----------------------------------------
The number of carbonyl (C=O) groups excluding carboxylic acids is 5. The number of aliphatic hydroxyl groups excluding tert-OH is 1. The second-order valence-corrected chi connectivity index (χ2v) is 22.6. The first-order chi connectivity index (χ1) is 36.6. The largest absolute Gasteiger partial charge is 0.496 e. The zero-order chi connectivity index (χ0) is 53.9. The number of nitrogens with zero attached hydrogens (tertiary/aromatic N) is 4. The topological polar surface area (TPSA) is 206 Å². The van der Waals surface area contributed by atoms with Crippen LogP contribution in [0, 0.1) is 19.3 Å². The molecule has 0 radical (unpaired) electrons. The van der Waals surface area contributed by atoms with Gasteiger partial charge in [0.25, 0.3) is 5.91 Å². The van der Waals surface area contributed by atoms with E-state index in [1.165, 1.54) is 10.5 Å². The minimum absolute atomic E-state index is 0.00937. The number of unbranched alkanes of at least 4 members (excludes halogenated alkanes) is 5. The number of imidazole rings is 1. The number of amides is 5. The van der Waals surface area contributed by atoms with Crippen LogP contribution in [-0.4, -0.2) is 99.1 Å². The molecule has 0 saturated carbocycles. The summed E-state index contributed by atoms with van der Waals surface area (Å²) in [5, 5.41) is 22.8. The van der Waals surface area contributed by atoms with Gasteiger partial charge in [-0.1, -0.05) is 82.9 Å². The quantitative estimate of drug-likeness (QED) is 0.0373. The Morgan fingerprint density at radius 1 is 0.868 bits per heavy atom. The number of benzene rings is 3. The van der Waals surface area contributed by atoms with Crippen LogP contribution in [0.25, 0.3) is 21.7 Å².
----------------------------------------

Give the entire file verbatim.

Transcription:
The number of carbonyl (C=O) groups excluding carboxylic acids is 5. The number of aliphatic hydroxyl groups excluding tert-OH is 1. The second-order valence-corrected chi connectivity index (χ2v) is 22.6. The first-order chi connectivity index (χ1) is 36.6. The largest absolute Gasteiger partial charge is 0.496 e. The zero-order chi connectivity index (χ0) is 53.9. The number of nitrogens with zero attached hydrogens (tertiary/aromatic N) is 4. The topological polar surface area (TPSA) is 206 Å². The van der Waals surface area contributed by atoms with Crippen LogP contribution in [0, 0.1) is 19.3 Å². The molecule has 0 radical (unpaired) electrons. The van der Waals surface area contributed by atoms with Gasteiger partial charge in [0.25, 0.3) is 5.91 Å². The van der Waals surface area contributed by atoms with E-state index in [1.165, 1.54) is 10.5 Å². The minimum absolute atomic E-state index is 0.00937. The number of unbranched alkanes of at least 4 members (excludes halogenated alkanes) is 5. The number of imidazole rings is 1. The number of amides is 5. The van der Waals surface area contributed by atoms with Crippen LogP contribution in [-0.4, -0.2) is 99.1 Å². The molecule has 0 saturated carbocycles. The summed E-state index contributed by atoms with van der Waals surface area (Å²) in [5, 5.41) is 22.8. The van der Waals surface area contributed by atoms with Gasteiger partial charge in [-0.1, -0.05) is 82.9 Å². The quantitative estimate of drug-likeness (QED) is 0.0373. The Morgan fingerprint density at radius 1 is 0.868 bits per heavy atom. The number of benzene rings is 3. The van der Waals surface area contributed by atoms with Crippen LogP contribution in [0.25, 0.3) is 21.7 Å².